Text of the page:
Qiulong Zhang and Huanhuan Lv wrote the manuscript; Lili Wang, Man Chen, Fangfei Li, Chao Liang and Yuanyuan Yu contributed the manuscript for literature research; Feng Jiang, Aiping Lu and Ge Zhang revised and approved the manuscript.

Conflicts of Interest

The authors declare no conflict of interest.


PAGEpolyacrylamide gel electrophoresis
NMRnuclear magnetic resonance
RP-HPLCreverse-phase HPLC
UPLCultra-performance liquid chromatography
IP-RP-HPLCIon-Paired Reversed-Phase HPLC
TEAATriethylammonium acetate
TBABtetrabutylammonium bromide
TBAAtributylammonium acetate
TEABtriethylammonium acetate
HAAhexylammonium acetate
DMBAAdimethylbutylammonium acetate
AEC-HPLCanion-exchange liquid chromatography
IEC-HPLCion exclusion chromatography
SeNAselenium-derivatized nucleic acids
CARCchaperone assisted RNA crystallography
NOEOverhauser effect
TROSYtransverse relaxation-optimized spectroscopy
FIDfree induction decay
COSYCorrelation Spectroscopy
TOCSYTotal Correlation Spectroscopy
HSQCHeteronuclear Single Quantum Coherence
HETCORHeteronuclear Correlation Spectroscopy
SAMSe atom-specific mutagenesis
AEC-HPLCanion-exchange liquid chromatography
IEC-HPLCion exclusion chromatography
SADSingle-wavelength anomalous diffraction


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Figure 1. The structures, symbols, and 1H spin systems of the β-d-riboses, 2′′-deoxy-β-d-riboses, and five common bases in DNA and RNA. (Modified according to the reference [67]).
Figure 1. The structures, symbols, and 1H spin systems of the β-d-riboses, 2′′-deoxy-β-d-riboses, and five common bases in DNA and RNA. (Modified according to the reference [67]).
Ijms 17 02134 g001
Table 1. Approximate 1H chemical shift ranges in single-stranded and duplex DNA and RNA fragments. (Modified according to the reference [67]).
Table 1. Approximate 1H chemical shift ranges in single-stranded and duplex DNA and RNA fragments. (Modified according to the reference [67]).
Codeδ (ppm)Comments
2′1.8–3.02′, 2′′ H in DNA
4′3.7–4.54′, 5′, 5′′ H in DNA
3′4.4–5.23′ H in DNA
2′, 3′, 4′, 5′, 5′′3.7–5.22′, 3′, 4′, 5′, 5′′ H in RNA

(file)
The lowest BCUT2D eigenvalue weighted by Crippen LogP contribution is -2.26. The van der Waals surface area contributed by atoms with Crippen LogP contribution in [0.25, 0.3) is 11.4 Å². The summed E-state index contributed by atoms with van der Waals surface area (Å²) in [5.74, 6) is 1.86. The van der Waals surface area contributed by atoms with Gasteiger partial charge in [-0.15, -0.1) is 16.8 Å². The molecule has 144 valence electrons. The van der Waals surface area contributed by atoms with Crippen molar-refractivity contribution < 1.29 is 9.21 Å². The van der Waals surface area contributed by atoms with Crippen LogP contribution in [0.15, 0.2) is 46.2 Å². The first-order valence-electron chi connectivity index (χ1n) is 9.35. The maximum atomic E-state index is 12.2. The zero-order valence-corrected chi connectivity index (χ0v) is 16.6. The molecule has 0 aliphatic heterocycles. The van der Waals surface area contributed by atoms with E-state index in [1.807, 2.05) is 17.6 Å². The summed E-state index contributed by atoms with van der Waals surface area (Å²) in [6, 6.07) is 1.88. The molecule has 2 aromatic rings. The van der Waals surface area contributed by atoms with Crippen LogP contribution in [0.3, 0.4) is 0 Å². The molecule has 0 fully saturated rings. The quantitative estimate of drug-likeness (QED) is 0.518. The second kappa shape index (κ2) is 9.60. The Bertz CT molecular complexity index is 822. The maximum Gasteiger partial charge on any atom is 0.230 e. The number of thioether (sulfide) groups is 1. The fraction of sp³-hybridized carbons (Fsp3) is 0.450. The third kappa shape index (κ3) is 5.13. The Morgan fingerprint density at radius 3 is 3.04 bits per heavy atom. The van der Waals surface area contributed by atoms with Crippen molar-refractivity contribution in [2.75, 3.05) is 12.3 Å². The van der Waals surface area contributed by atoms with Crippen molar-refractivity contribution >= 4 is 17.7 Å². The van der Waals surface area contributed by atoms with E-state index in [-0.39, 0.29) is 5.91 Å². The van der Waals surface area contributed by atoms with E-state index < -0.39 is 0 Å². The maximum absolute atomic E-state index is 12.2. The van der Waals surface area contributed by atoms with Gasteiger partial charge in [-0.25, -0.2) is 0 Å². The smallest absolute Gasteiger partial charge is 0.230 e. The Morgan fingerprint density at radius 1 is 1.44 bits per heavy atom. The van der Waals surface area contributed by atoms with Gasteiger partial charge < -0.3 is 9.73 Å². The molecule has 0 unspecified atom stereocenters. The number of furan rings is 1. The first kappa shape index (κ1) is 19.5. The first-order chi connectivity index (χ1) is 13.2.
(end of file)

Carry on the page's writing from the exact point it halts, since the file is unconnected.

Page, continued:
1′5.3–6.31′ H in DNA and RNA
Five Common Bases
Me1.2–1.6Me of T
55.3–6.05 H of C and U
67.1–7.66 H of C, T, and U
2, 87.3–8.48 H of A and G, 2 H of A
–NH26.6–9.0NH2 of A, U And G
Ijms 17 02134 i00110–15NH of G, T and U
Table 2. NMR experiments used in studying the structure of oligonucleotides (Modified and updated according to the reference [76]).
Table 2. NMR experiments used in studying the structure of oligonucleotides (Modified and updated according to the reference [76]).
StageNMR ExperimentsInformationReferences
Identification (fingerprint)1H 31P or 19F 1D;
1H 1D temperature studies
Determine the presence of secondary structure, including the number of base pairs;
Determine the secondary structure
Impurity or conformational identification1H 31P 19F 1D;
Identify and/or quantitate the presence of multiple conformations and/or impurities[85,86,87]
Imino assignment2D NOESY;
Identify base pairs and show connectivity (imino walk)[67,68,69,75,88]
Base proton assignment of aromatic walk13C-HSQC;
Secondary structure; Aromatic to H1′ sugar sequential assignment (walk);
H6 T/C and H8 G/A base assignments
Complete 1H assignment (as possible);
13C assignment (as possible)
Different temperatures and/or mixing times may be necessary (NOESY and TOCSY)sugar assignment as possible; Additional base protons (e.g., H2 of A bases);
Carbon assignments as possible
Tertiary structure (rough)Quantitative NOESY;
Long-range heteronuclear correlation experiments (HMBC, HSQMBC, J-quantitative J-resolved experiments)
Distance restraints from full assignment of the correlations observed in the two-dimensional NOESY spectra;
Angle restraints from quantitative analysis of J coupling constant
Tertiary structure (refined)1D and/or 2D NMR spectra in aligning mediaresidual dipolar couplings utilized to obtain long-range restraints[83,95]
Dynamics1D or 2D T1 or T2 experiments such as inversion recovery and CPMGSequence dependence dynamics[88,93,96,97,98]
Ligand interactionObservation of chemical shift perturbation in NMR experiments or cross-correlation experiments; Isotope-filtered NMR methods;
STD NMR methods; F-Site-specific-Labeled Nucleotides
Oligonucleotide resonances in contact with ligand (protein)[71,74,75,84,86,99,100]

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Zhang, Q.; Lv, H.; Wang, L.; Chen, M.; Li, F.; Liang, C.; Yu, Y.; Jiang, F.; Lu, A.; Zhang, G. Recent Methods for Purification and Structure Determination of Oligonucleotides. Int. J. Mol. Sci. 2016, 17, 2134.

AMA Style

Zhang Q, Lv H, Wang L, Chen M, Li F, Liang C, Yu Y, Jiang F, Lu A, Zhang G. Recent Methods for Purification and Structure Determination of Oligonucleotides. International Journal of Molecular Sciences. 2016; 17(12):2134.

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Zhang, Qiulong, Huanhuan Lv, Lili Wang, Man Chen, Fangfei Li, Chao Liang, Yuanyuan Yu, Feng Jiang, Aiping Lu, and Ge Zhang. 2016. "Recent Methods for Purification and Structure Determination of Oligonucleotides" International Journal of Molecular Sciences 17, no. 12: 2134.